Music

A spring of melodies at Saanghi Smriti Sangeet Samaroh

Nostalgic notes: Shujaat Khan

Nostalgic notes: Shujaat Khan  

The stalwarts of Indian classical music enthralled the music loving city of Indore at the annual Saanghi Smriti Sangeet Samaroh

The Indore chapter of INTACH organised Saanghi Smriti Sangeet Samaroh, the much-awaited annual music festival of the music loving city, celebrating the memory of Sohanlal Saanghi, known for his love and patronage to music which is sustained by Sharat Sanghi and his family till date. The festival is held in the spring season every year for nearly half-a-century and has presented almost all the stalwarts of the bygone era. This year, it spanned vocal and instrumental music from traditional dhrupad gayaki by Pt. Uday Bhawalkar and sitar by Ud. Shujat Hussain Khan, the scion of Imdadkhani gharana on the inaugural evening to the scintillating santoor by Pt. Tarun Bhattacharya and a sumptuous variety encompassing khayal to thumri, dadra, chaiti, hori to folk songs redolent with the authentic flavour of Purab Ang Gayaki by Vidushi Malini Awasthi on the second evening.

Pt. Uday Bhawalkar, one of the most sought after dhrupadias of the present generation is a true representative of Dagar Bani. He was groomed under the able guidance of Ud. Ziya Mohiuddin Dagar and Ud. Ziya Fariduddin Dagar in the authentic Guru Shishya Parampara for decades on end. This was evident right from his selection of a raga like chhayanat to the form dhamar and also the bandish (composition) “lachkat aave gori, abir gulal ki bhar bhar jhori…” keeping in mind the spring season and the festival of colours. His detailed alaap reminded that dhrupad is a matter of architecture, spacious, aspiring and formal. It explores the inner space of the raga’s universe and is radically different from the spirit of khayal.

His leisurely alaap embellished with portamento that spanned sometimes an octave or more, was joined later with Pakhawaj by Pratap Avad. The hori dhamar set to dhamar tala of 14-beat cycle, had his rhythmic play with the tala as if imitating the “Lachkat chaal”, the lilting gait of the delicate ‘Gori’, described in the composition.

The following Basant composition “Bhanwara phuli ban-saghan belariya…..” in Sool-tala, was dealt as a poetic depiction of nature’s bounty in the spring season. Pt. Uday Bhawalkar concluded his dhrupad recital with a beautiful composition in Tilang that went “Sur sangat so gave, tabahi rijhave…” set to Sooltala. The Pakhawaj under the nimble fingers of Pratap Avad enhanced the serene effect of the dhrupad rendering.

Ud. Shujaat Khan nostalgically remembered Ud. Amir Khan of Indore and confessed that Khan Saheb’s music had the most profound impact on him after the taalim he received from his own father and Guru Ustad Vilayat Khan. He also mentioned that his great grandfather came from Etawah and settled in this place, hence coming here is like a pilgrimage for him. Keeping in mind the discerning listeners of this city, he offered one of his most memorable renderings of raga Jhinjhoti this evening. Even before opening the alaap, he created a magical image of the raga by just strumming the ‘Tarab ke taar’, the resonating wires underneath the main strings. The detailed alaap embellished by his sensitive touch, lightness of stroke and the tender meends of many ‘sur’ in one go, created the romantic aura of the raga, before he proceeded to the jod and jhala sections underlining the invisible ‘laya’ with different Chhand of four and eight beats, intoxicating the listeners with the beauty of rhythm. His leisurely elaboration of the spacious raga during just Alaap-Jod Jhala lasted for nearly an hour before he played the Masitkhani and the Drut gat accompanied by Amit Chaube and Ramendra Singh Solanki on either side. Shujaat gave them ample opportunity to show their individual talent as well.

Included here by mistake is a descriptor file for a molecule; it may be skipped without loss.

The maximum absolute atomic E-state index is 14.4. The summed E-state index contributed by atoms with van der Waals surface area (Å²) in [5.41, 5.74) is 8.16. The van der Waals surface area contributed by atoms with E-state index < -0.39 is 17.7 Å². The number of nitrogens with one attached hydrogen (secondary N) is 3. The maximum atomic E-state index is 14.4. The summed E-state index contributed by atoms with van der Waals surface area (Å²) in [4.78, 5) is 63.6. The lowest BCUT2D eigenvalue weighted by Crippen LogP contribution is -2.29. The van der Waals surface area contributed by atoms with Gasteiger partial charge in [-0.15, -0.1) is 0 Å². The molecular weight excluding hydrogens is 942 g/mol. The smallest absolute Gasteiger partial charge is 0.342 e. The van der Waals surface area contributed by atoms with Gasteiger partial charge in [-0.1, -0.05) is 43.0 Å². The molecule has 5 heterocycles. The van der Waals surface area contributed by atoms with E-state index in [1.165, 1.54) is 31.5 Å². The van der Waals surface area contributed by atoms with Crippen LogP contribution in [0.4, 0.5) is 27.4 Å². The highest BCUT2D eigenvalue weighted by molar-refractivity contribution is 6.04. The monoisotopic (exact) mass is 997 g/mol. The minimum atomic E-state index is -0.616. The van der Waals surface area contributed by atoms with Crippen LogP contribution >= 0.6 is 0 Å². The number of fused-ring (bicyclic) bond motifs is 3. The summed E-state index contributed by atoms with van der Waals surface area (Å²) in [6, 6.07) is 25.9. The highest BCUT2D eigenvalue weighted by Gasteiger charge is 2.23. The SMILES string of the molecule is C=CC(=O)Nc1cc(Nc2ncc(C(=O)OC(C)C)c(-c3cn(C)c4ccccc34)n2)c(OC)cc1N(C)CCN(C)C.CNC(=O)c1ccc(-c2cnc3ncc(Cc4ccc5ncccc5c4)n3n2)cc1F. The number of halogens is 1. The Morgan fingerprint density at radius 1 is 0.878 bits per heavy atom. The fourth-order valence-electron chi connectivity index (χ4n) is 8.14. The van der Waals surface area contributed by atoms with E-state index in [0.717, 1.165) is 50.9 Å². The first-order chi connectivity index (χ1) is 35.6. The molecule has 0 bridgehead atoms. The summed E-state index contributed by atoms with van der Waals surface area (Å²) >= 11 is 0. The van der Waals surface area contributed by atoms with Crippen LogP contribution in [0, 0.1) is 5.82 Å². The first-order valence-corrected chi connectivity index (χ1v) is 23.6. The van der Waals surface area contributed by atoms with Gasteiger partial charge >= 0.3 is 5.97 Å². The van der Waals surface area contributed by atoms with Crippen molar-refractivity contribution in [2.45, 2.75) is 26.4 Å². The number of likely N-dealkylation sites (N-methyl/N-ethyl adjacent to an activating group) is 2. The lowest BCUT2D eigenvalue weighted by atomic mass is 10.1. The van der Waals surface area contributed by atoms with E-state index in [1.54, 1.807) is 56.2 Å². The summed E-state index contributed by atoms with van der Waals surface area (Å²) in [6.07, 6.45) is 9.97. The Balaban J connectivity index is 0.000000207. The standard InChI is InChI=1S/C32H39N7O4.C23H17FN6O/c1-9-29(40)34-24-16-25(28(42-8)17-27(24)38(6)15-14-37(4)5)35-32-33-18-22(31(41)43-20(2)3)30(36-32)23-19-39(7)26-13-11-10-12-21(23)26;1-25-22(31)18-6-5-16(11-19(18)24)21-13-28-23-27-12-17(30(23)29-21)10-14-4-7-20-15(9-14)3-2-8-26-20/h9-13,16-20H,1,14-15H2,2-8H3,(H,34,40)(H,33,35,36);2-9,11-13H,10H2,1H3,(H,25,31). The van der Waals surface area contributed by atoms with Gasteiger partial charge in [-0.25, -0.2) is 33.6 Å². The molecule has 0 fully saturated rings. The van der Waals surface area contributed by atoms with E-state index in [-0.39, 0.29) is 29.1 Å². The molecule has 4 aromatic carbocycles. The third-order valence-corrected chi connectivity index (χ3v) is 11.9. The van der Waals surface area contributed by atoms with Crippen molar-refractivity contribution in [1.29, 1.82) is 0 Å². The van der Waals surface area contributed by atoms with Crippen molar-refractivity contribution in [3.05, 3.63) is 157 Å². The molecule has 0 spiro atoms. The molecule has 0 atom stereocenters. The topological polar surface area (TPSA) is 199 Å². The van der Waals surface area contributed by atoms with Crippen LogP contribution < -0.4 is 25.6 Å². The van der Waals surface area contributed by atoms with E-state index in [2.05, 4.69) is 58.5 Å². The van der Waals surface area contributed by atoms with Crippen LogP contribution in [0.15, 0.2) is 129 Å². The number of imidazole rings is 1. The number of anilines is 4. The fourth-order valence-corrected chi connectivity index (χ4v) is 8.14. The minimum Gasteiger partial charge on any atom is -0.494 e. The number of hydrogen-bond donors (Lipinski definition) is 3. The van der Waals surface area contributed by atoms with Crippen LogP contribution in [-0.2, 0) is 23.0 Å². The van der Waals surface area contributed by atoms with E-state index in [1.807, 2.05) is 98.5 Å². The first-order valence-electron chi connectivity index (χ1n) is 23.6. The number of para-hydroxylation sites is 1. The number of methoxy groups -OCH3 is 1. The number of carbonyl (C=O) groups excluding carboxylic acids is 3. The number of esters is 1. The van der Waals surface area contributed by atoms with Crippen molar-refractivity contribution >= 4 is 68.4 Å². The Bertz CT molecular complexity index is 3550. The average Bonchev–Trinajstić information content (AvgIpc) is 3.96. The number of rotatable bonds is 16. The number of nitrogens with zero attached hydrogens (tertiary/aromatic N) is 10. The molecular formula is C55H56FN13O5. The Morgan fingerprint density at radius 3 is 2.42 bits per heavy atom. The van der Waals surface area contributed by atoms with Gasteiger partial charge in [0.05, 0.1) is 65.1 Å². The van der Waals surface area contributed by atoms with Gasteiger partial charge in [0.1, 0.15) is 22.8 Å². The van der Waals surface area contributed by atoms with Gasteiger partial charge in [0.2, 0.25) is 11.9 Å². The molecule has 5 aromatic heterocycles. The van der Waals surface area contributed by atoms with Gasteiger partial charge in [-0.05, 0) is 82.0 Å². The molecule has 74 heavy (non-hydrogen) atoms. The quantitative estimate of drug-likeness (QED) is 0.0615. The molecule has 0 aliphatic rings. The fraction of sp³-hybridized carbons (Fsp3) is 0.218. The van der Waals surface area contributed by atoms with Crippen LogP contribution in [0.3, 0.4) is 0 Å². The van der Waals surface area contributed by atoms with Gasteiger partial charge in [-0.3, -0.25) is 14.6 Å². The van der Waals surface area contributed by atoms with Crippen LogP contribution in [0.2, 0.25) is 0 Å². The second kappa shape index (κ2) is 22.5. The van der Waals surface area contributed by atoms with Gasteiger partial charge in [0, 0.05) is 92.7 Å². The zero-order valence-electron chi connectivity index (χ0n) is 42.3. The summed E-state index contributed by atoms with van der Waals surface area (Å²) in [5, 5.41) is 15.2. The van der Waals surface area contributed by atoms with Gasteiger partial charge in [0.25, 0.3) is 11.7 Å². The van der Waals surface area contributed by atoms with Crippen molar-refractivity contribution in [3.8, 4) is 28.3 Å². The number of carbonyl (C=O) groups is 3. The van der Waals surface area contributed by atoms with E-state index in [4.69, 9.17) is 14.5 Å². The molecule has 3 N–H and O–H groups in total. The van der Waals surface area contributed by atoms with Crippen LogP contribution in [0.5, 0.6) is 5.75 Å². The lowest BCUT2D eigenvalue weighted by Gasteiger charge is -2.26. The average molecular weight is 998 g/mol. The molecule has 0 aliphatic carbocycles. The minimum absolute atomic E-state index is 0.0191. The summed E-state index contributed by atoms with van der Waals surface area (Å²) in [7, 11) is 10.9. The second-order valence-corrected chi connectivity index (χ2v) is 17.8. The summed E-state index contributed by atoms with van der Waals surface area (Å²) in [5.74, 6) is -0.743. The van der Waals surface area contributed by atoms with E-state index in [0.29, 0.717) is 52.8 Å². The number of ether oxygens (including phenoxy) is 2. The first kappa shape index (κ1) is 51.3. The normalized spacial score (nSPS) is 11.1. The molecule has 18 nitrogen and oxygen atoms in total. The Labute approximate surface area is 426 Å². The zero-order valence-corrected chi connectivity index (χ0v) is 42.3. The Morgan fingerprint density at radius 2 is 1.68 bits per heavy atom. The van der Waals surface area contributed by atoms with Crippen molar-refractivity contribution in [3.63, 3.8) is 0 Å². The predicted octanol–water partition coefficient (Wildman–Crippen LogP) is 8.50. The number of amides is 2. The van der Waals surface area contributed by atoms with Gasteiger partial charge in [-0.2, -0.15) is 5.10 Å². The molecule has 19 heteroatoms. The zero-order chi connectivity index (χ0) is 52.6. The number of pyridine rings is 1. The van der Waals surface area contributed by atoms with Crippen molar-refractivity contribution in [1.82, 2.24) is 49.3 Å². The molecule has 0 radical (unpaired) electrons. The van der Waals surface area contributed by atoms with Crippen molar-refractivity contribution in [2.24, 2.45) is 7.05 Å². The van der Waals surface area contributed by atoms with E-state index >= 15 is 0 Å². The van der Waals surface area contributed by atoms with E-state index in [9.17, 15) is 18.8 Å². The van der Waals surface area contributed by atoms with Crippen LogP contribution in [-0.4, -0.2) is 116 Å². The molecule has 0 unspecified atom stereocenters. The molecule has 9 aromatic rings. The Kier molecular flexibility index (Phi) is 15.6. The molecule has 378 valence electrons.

This was perhaps one of the most satisfying concerts Ud. Shujat Khan has given in recent times that proved his rich inheritance in full abundance, despite the lighter vein of ghazals and more he had to sing and play on demand from the poetry of Hazrat Amir Khusro to the ‘Vaishnav jan’ of Narsi Mehta.

Raga as a tribute

Pt. Tarun Bhattacharya opened the next evening with his santoor recital accompanied on tabla by Jyotirmoy Roy Chowdhury. A brilliant Santoor player of Maihar Gharana, Tarun obviously chose raga Janasammohini created by Pt. Ravi Shankar as a tribute to him. He has devised his santoor for executing meend, but whenever he reached Pancham the volume would go higher.

Tarun is brilliant in the technical aspect but his focus sounds more towards the rhythm. Jyotirmoy on tabla enjoyed reciprocating him, especially in the sawal-jawab sequence. Pt. Tarun Bhattacharya concluded his vibrant recital with a Bhathiyali Dhun.

Malini Awasthi reached the two-day festival to its climax with her vocal recital, making an instant rapport with the enthusiastic audience. Opening with a Chhota Khayal in Bhupali as an invocation of Lord Shiva, the presiding deity of Omkareshwara and Mahakal; she regaled the audience with a slew of selection from thumri, dadra, chaiti, hori and the folk songs of the Gangetic belt explaining their nuances.

The delicate touches of Pt. Dharmnath Mishra on harmonium and the brilliant Banarasi Laggi of Ram Kumar Mishra on tabla enhanced her recital with full gusto. Sanjay Narhari Patel did an admirable job of an anchor.

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Printable version | May 31, 2020 4:28:32 AM | https://www.thehindu.com/entertainment/music/a-spring-of-melodies/article26743735.ece

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